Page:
Calgary animal rescues see a coronavirus bump in pet adoptions, fosters

ANIMAL SHELTERS ACROSS CALGARY ARE ENCOURAGED BY RISING ADOPTION RATES BUT WORRY ABOUT ANIMAL SURRENDERS ONCE THE PANDEMIC ENDS

Milo waiting for his walk at his fur-ever home. CONTRIBUTED

Many Calgarians have turned to pet adoption to help fill time during coronavirus, but there’s mounting concern over what happens in a post-pandemic return to work.

Since the start of the COVID-19 pandemic, Calgary and surrounding area animal rescues have seen an increase in both adoption and fostering.

With public health measures put in place, the push for people to stay home and workplaces shut down, would-be Calgary pet owners took the plunge.

What about when they go back to work?

Reminder that it’s a long-term commitment

Kim Hessel, Founder of Heaven Can Wait Animal Rescue, said they’re taking steps to ensure people interested in adopting are confident about their decision.

“We’re trying to help people determine if this is for the long term, […] not just three months or six, but five years or 10,” said Hessel.

Despite the increase in adoptions, Roisin Kerr, director of communications at Pawsitive Match rescue foundation said there are fewer animals available due to the border closure.

“We bring in small dogs from the United States, from high kill shelter in California and Vegas and that has stopped,” she said.

She said California is having a similar non-problem in that a lot of the animals they do have are being adopted.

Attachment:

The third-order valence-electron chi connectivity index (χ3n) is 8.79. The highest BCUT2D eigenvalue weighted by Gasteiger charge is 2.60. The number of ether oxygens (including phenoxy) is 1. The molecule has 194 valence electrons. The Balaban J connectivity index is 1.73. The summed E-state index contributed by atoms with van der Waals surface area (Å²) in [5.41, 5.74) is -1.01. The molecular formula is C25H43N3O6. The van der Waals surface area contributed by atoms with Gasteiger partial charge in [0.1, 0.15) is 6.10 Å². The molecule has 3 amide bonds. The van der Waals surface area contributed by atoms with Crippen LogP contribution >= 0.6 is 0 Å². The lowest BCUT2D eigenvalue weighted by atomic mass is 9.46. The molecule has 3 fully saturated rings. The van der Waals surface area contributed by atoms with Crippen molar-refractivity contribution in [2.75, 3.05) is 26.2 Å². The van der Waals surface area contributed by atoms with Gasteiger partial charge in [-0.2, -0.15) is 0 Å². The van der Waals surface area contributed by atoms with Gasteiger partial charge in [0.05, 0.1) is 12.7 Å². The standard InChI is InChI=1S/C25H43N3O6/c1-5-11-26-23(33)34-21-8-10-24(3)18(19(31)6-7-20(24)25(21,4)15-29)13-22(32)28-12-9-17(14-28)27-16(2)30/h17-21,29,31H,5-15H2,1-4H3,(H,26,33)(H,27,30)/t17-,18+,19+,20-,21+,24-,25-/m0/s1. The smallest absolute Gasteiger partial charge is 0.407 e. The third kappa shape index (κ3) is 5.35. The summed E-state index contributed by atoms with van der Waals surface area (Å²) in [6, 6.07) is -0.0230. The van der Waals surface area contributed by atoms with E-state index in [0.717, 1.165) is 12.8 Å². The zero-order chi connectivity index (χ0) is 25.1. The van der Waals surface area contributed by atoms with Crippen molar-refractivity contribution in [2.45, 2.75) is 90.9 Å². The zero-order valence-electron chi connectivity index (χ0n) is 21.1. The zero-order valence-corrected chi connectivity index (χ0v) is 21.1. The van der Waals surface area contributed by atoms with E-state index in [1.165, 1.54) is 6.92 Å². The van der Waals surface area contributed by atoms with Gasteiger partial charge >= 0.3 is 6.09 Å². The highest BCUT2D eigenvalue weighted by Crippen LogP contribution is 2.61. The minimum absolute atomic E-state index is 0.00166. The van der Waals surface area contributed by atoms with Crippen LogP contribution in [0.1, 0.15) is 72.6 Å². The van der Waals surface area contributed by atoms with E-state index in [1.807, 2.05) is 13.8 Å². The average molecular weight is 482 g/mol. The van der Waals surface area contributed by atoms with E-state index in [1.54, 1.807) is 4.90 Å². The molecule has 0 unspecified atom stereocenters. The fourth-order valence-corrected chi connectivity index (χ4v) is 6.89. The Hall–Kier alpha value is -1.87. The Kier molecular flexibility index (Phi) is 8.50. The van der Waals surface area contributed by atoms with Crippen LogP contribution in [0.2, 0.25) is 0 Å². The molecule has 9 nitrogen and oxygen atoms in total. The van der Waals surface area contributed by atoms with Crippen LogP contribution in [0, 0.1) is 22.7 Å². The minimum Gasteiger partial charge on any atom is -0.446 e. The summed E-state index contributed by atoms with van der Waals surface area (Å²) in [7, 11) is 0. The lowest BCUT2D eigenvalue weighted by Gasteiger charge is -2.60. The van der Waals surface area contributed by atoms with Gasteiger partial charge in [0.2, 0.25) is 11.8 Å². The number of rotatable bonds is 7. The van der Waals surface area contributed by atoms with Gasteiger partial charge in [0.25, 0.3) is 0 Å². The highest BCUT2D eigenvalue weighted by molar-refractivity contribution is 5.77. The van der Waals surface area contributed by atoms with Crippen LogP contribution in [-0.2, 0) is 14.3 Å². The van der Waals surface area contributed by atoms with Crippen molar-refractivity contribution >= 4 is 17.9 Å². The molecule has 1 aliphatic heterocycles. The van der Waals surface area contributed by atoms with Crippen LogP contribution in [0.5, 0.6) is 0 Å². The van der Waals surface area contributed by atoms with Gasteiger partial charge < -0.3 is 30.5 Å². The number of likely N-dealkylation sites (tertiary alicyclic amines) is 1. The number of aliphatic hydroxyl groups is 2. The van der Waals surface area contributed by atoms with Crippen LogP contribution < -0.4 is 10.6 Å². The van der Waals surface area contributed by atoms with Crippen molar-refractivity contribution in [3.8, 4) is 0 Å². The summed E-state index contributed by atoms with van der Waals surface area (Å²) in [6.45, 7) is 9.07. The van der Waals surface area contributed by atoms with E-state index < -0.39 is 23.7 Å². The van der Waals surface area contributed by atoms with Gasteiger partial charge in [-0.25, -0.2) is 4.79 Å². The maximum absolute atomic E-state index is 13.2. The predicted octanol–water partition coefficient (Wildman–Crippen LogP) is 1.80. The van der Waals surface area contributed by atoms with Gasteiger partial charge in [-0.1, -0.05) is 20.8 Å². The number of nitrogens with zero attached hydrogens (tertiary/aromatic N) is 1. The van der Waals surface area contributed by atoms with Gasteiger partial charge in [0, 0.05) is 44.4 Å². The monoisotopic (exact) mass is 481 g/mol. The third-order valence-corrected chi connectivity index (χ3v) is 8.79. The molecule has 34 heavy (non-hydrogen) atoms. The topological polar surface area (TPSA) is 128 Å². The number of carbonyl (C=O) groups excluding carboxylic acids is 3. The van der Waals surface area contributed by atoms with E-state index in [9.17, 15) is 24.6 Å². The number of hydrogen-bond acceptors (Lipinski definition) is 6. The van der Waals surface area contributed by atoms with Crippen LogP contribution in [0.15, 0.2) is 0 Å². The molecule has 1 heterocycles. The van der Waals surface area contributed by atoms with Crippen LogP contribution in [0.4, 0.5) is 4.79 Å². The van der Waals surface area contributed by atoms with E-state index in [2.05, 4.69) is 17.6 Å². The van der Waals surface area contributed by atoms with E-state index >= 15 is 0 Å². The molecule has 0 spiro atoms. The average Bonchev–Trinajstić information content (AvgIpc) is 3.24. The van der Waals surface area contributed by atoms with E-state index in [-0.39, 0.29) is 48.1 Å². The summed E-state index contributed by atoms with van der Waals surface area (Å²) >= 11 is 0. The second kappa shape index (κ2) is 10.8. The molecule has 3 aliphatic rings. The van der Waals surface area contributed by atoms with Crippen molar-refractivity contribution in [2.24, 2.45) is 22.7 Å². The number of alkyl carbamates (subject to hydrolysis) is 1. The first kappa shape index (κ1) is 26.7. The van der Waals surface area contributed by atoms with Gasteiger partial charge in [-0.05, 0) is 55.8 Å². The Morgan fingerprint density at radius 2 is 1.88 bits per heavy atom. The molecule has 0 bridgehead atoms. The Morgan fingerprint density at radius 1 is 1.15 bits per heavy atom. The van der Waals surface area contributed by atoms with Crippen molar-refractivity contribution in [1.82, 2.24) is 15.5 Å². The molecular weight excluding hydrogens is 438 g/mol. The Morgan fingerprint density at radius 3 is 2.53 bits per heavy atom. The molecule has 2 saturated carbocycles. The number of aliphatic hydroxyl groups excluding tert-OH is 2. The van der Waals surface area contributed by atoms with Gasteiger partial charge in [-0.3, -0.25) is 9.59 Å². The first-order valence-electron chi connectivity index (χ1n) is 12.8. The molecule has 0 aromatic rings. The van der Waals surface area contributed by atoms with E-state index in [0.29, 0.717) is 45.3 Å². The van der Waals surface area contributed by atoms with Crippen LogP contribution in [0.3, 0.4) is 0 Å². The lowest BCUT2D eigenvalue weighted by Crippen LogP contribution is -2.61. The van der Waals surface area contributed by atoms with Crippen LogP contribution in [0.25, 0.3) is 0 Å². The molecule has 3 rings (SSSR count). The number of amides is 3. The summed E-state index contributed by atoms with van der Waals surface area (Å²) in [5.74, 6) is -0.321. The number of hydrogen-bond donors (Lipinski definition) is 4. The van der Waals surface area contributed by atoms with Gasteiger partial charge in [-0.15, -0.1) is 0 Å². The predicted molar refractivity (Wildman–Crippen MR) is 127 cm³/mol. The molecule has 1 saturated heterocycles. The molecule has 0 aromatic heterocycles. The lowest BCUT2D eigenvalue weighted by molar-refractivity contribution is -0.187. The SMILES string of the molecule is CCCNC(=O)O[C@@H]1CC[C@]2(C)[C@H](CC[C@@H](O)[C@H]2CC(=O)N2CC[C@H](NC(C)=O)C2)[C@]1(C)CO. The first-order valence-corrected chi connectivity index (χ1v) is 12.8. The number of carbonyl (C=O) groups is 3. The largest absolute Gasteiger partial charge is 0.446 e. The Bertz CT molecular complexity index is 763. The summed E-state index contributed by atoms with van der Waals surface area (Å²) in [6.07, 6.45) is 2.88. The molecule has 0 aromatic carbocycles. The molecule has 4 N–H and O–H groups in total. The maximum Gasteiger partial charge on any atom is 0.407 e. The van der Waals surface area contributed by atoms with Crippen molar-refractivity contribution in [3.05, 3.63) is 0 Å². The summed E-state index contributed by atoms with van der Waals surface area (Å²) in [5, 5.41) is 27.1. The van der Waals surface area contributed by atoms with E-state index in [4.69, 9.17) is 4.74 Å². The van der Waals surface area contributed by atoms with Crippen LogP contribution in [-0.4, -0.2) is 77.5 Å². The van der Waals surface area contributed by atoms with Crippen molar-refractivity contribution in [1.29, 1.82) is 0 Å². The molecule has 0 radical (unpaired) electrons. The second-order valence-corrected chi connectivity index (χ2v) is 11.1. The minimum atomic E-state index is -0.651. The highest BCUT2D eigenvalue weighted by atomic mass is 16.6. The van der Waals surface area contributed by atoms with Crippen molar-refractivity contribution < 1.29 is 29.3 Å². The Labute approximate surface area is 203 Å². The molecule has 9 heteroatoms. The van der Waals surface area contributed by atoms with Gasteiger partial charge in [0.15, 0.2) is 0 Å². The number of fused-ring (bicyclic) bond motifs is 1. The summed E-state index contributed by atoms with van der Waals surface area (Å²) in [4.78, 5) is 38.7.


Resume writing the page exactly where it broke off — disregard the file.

Bob, one of many happy adopted cats enjoying a belly rub. MADASYN KOST / FOR LIVEWIRE CALGARY

The purr-fect alternative

Adoption isn’t an option for everyone, but that doesn’t mean you can’t help an animal in need.

Unfortunately, a lot of the animals housed at HCW are not ready for adoption. Some, like a group of wolf hybrids, will never be able to leave.

Hessel explained that families can find a dog online and sponsor them, a way of virtual fostering. HCW will send photos of the dog and give updates on how they’re doing. All the family is responsible for is donating food every month.

“It’s not a huge expense on their part because I realize everyone’s got money issues right now, but it’s still away that they can feel involved,” said Hessel.

Routine critical for pets after return to work

While our lives aren’t as busy as they usually are, things will eventually go back to normal. This means more alone time for pets.

If you’re planning on adopting or fostering an animal it’s important to give your new furry friend a routine.

Hessel said that it’s important to keep this in mind so that the animals don’t get anxiety when it’s time to go back to work.

“I’ve been encouraging people leave their dogs alone for a few hours, go take a walk just on your own, you know, leave and go do errands all so they don’t get anxious when you do go back to normal hours.”

This pup, Minnie, was adopted from Pawsitive Match. CONTRIBUTED

Consider donating to a local shelter

If adopting or fostering isn’t in the cards for you right now, you can always donate. Both Pawsitive Match and Heaven Can Wait along with most shelters accept monetary donations as well as food and supplies.

Kerr said that this time of year is vital for fundraising events but with the cancellations due to COVID-19, everything is changing.

“We’re definitely going to see a hit this year, I think, in terms of fundraising, just because we can’t have our normal events,” she said.

Kerr said the foundation has had to cancel events like their annual Spay-ghetti fundraiser and Pawsitive Match marathon event.

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